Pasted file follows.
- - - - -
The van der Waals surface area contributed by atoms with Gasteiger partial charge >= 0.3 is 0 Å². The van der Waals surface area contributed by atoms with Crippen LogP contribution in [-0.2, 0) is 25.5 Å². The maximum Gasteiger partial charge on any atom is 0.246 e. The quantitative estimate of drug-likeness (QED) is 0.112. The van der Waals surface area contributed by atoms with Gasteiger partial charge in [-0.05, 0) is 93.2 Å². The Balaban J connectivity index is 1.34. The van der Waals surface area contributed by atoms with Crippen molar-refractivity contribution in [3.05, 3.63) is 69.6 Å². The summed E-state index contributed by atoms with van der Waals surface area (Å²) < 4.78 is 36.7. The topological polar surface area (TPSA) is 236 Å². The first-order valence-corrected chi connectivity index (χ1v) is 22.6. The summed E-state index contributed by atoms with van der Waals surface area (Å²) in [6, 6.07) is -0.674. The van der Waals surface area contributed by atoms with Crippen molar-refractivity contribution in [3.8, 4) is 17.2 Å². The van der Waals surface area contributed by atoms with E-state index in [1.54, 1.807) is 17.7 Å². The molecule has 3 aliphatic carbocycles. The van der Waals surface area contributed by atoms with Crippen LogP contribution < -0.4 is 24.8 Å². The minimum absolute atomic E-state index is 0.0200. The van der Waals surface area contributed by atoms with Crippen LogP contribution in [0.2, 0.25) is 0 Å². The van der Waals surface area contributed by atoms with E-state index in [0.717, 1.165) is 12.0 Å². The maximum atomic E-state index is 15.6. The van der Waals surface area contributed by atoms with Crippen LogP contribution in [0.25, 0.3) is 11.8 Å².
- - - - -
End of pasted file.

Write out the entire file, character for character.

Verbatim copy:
The van der Waals surface area contributed by atoms with Gasteiger partial charge >= 0.3 is 0 Å². The van der Waals surface area contributed by atoms with Crippen LogP contribution in [-0.2, 0) is 25.5 Å². The maximum Gasteiger partial charge on any atom is 0.246 e. The quantitative estimate of drug-likeness (QED) is 0.112. The van der Waals surface area contributed by atoms with Gasteiger partial charge in [-0.05, 0) is 93.2 Å². The Balaban J connectivity index is 1.34. The van der Waals surface area contributed by atoms with Crippen molar-refractivity contribution in [3.05, 3.63) is 69.6 Å². The summed E-state index contributed by atoms with van der Waals surface area (Å²) < 4.78 is 36.7. The topological polar surface area (TPSA) is 236 Å². The first-order valence-corrected chi connectivity index (χ1v) is 22.6. The summed E-state index contributed by atoms with van der Waals surface area (Å²) in [6, 6.07) is -0.674. The van der Waals surface area contributed by atoms with Crippen molar-refractivity contribution in [3.8, 4) is 17.2 Å². The van der Waals surface area contributed by atoms with E-state index in [1.54, 1.807) is 17.7 Å². The molecule has 3 aliphatic carbocycles. The van der Waals surface area contributed by atoms with Crippen LogP contribution < -0.4 is 24.8 Å². The minimum absolute atomic E-state index is 0.0200. The van der Waals surface area contributed by atoms with Crippen LogP contribution in [0.2, 0.25) is 0 Å². The van der Waals surface area contributed by atoms with E-state index in [0.717, 1.165) is 12.0 Å². The maximum atomic E-state index is 15.6. The van der Waals surface area contributed by atoms with Crippen LogP contribution in [0.25, 0.3) is 11.8 Å².